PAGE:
Keys to Creating and Nurturing Successful Stepfamilies

By Ginsberg, Susan | Work & Family Life, February 2005 | Go to article overview

Keys to Creating and Nurturing Successful Stepfamilies


Ginsberg, Susan, Work & Family Life


We start off as stepparents full of hope and confidence that we can successfully create a harmonious, blended family, though we recognize that stepfamilies are complex and challenging. After all, they involve our own and our partner's kids, sets of inlaws, former inlaws and exspouses. In fact, most stepparents say that the process of creating a new family turned out to be harder than they had expected.

At this point, there are more than five-million stepfamilies in the United States, with a thousand-plus new ones being formed every day. And as Elaine Shimberg, author of Blended Families (Berkley), says, "There is no One way fits all' for stepfamilies. Each is unique, with its own composition, personalities and possibilities."

There are similarities as well, and many helpful suggestions and rips can be learned from the experiences of others.

Have realistic expectations

Smooth-running stepfamilies don't happen overnight. When parents are asked what they wish they had known before becoming stepparents, most respond that they didn't need to feel guilty because they didn't love their stepchildren right away.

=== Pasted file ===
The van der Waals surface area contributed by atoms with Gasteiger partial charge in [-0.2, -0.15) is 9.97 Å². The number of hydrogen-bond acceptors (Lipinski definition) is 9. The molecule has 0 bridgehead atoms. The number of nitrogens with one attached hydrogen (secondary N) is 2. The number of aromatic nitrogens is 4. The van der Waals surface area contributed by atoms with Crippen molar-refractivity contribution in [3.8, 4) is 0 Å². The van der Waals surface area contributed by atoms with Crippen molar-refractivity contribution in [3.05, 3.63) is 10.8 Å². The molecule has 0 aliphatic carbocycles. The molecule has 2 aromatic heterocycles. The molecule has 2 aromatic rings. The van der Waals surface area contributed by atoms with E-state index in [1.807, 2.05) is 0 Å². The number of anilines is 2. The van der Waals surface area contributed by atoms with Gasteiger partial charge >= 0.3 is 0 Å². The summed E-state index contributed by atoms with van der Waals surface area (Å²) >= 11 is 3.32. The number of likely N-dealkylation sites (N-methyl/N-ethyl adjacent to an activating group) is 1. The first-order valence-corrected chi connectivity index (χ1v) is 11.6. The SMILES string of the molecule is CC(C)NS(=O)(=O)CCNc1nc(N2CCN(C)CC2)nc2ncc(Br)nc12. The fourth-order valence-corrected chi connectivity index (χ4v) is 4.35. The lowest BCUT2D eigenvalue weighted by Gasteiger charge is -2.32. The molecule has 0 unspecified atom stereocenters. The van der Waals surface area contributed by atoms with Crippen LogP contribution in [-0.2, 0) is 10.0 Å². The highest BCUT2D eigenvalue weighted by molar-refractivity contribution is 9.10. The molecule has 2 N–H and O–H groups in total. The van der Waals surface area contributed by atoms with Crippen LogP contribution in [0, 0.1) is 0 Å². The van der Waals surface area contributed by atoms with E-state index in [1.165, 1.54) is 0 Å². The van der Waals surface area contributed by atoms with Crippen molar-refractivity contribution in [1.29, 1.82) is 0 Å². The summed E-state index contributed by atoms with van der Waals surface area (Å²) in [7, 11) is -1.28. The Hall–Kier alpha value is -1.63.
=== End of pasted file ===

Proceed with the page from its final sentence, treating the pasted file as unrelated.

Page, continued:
Shimberg points out that it takes time to trust outsiders, who claim they don't want to replace "real" moms or dads-especially when kids have been hurt by a divorce or the death of a patent. It also takes time, she adds, for a stepparent to learn a "family's code-their inside jokes and references."

Authors Judy Ford and Anna Chase (Wonderful Ways to Be a Stepparent, Conari Press) found that stepparents who tried to replace a stepchild's mother or father were disappointed. "But if they were willing to. . .listen for what the children really needed from them, they were able to forge a relationship that worked," they wrote.

Move slowly with stepchildren

Approach the formation of a new step family as you would the first stage of any ' new relationship. Jann Blackstone-Ford, author of Ex-Etiquette for Parents and founder of bonusfamilies.com, a website for stepfamilies, adds: "Often, divorced parents are so happy to have found love again that they dive right into the relationship, and when the fog lifts, they're living with kids they barely know and may not even like." And stepparents who have no children of their own are the most likely to jump in too fast.

When parents remarry, it can be hardest on the children-because it means their parents are not getting back together. Stepkids also worry that Dad will love his new wife more than he loves them, says Blackstone-Ford. …

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